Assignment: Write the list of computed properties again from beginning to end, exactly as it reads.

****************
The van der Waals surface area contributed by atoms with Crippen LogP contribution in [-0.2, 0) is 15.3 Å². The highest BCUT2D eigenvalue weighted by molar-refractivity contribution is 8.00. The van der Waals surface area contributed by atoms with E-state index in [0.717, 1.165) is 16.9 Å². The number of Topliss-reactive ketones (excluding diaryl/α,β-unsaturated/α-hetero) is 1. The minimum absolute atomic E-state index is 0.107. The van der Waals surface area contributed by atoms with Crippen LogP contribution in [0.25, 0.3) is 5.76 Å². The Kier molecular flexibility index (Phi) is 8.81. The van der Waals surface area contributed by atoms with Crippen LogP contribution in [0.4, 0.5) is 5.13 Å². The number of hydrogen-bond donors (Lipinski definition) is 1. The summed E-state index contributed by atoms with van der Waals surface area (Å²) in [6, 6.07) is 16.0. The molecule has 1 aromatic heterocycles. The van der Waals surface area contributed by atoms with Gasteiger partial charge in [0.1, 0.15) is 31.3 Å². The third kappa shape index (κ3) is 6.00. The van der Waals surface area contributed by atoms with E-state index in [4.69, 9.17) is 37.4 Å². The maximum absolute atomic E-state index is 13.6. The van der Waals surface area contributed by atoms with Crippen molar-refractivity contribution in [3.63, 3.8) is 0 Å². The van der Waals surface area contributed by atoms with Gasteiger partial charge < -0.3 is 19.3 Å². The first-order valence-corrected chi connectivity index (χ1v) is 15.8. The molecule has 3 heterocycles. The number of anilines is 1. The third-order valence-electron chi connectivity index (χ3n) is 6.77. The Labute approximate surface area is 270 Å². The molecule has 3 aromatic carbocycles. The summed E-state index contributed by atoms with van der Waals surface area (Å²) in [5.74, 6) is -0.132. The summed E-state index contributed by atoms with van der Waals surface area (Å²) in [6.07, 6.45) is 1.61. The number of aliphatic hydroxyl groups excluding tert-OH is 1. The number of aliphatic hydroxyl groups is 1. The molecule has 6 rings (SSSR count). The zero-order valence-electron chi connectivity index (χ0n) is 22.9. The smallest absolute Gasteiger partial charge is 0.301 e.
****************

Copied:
The van der Waals surface area contributed by atoms with Crippen LogP contribution in [-0.2, 0) is 15.3 Å². The highest BCUT2D eigenvalue weighted by molar-refractivity contribution is 8.00. The van der Waals surface area contributed by atoms with E-state index in [0.717, 1.165) is 16.9 Å². The number of Topliss-reactive ketones (excluding diaryl/α,β-unsaturated/α-hetero) is 1. The minimum absolute atomic E-state index is 0.107. The van der Waals surface area contributed by atoms with Crippen LogP contribution in [0.25, 0.3) is 5.76 Å². The Kier molecular flexibility index (Phi) is 8.81. The van der Waals surface area contributed by atoms with Crippen LogP contribution in [0.4, 0.5) is 5.13 Å². The number of hydrogen-bond donors (Lipinski definition) is 1. The summed E-state index contributed by atoms with van der Waals surface area (Å²) in [6, 6.07) is 16.0. The molecule has 1 aromatic heterocycles. The van der Waals surface area contributed by atoms with Gasteiger partial charge in [0.1, 0.15) is 31.3 Å². The third kappa shape index (κ3) is 6.00. The van der Waals surface area contributed by atoms with E-state index in [4.69, 9.17) is 37.4 Å². The maximum absolute atomic E-state index is 13.6. The van der Waals surface area contributed by atoms with Crippen molar-refractivity contribution in [3.63, 3.8) is 0 Å². The van der Waals surface area contributed by atoms with Gasteiger partial charge < -0.3 is 19.3 Å². The first-order valence-corrected chi connectivity index (χ1v) is 15.8. The molecule has 3 heterocycles. The number of anilines is 1. The third-order valence-electron chi connectivity index (χ3n) is 6.77. The Labute approximate surface area is 270 Å². The molecule has 3 aromatic carbocycles. The summed E-state index contributed by atoms with van der Waals surface area (Å²) in [5.74, 6) is -0.132. The summed E-state index contributed by atoms with van der Waals surface area (Å²) in [6.07, 6.45) is 1.61. The number of aliphatic hydroxyl groups excluding tert-OH is 1. The number of aliphatic hydroxyl groups is 1. The molecule has 6 rings (SSSR count). The zero-order valence-electron chi connectivity index (χ0n) is 22.9. The smallest absolute Gasteiger partial charge is 0.301 e.